In every interaction with David, Mephibosheth’s attitude and demeanor displayed nothing but gratitude and humility. He constantly referred to himself as “your servant” and even “a dead dog,” reminiscent of David’s own words to Saul in 1 Samuel 24:14. He addressed the king as “My lord the king” three times in 19:26–28, and even likened David to “the angel of God” in 19:27.
In chapter 16, Mephibosheth was cheated out of his land by his servant Ziba. When half of the land was restored back to him, he seemed to be almost ambivalent about it. This is because Mephibosheth had cast his lot with David, and did not really desire his land back. To dine with the king and to be in his presence was more than sufficient for him.
Far beyond being a wonderful story of kindness and loyalty (and it is certainly no less than this), the actions of David and Mephibosheth form a picture of the greater David’s love, faithfulness, grace, and generosity to His former enemies. These events really happened, and so while we may praise David for his actions, we also see in David a picture of Christ, who is “David’s greater son,” the one from David’s line who will reign on the throne of the universe eternally. At almost every turn in this story, we can see images of Christ.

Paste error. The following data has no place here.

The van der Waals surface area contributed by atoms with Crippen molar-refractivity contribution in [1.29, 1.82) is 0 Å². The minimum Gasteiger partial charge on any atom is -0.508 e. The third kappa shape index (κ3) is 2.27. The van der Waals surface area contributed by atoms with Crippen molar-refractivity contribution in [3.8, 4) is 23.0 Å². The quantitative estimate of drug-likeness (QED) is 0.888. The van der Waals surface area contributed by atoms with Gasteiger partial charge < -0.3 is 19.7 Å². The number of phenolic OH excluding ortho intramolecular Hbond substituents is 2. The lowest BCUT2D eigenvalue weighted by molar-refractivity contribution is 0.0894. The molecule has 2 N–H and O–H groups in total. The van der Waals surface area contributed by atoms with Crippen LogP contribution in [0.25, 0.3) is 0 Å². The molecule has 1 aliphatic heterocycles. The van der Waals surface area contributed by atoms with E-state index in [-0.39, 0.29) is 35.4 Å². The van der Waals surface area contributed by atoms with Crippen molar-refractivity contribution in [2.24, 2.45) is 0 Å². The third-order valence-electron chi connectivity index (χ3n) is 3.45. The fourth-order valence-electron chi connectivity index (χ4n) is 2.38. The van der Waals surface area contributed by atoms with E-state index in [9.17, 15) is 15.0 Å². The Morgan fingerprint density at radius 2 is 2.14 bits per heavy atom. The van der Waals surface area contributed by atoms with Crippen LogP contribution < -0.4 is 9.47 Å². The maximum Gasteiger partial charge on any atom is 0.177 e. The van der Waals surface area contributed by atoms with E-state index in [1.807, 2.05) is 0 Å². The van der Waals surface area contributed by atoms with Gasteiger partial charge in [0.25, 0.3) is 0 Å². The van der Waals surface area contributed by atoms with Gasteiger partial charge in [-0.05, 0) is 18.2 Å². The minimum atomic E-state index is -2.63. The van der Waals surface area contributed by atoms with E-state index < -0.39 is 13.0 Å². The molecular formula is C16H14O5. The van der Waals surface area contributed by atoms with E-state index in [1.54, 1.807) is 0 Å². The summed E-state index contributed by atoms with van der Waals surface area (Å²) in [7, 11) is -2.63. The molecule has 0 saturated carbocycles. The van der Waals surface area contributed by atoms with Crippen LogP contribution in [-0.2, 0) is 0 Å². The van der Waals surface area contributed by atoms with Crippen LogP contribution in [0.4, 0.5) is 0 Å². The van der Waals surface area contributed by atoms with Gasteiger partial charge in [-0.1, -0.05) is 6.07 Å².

Christ Is Powerful
It goes without saying that the Scriptures clearly teach the lordship of Christ. He is, and will always be, reigning on the throne of the universe. The earth is His footstool, and the nations—you and I—are like grasshoppers. He needs nothing from us. We cannot enrich Him, we cannot earn Him any political favours; we can add nothing to Him. He was not served in coming to earth; rather the opposite, Christ gave up much to serve us.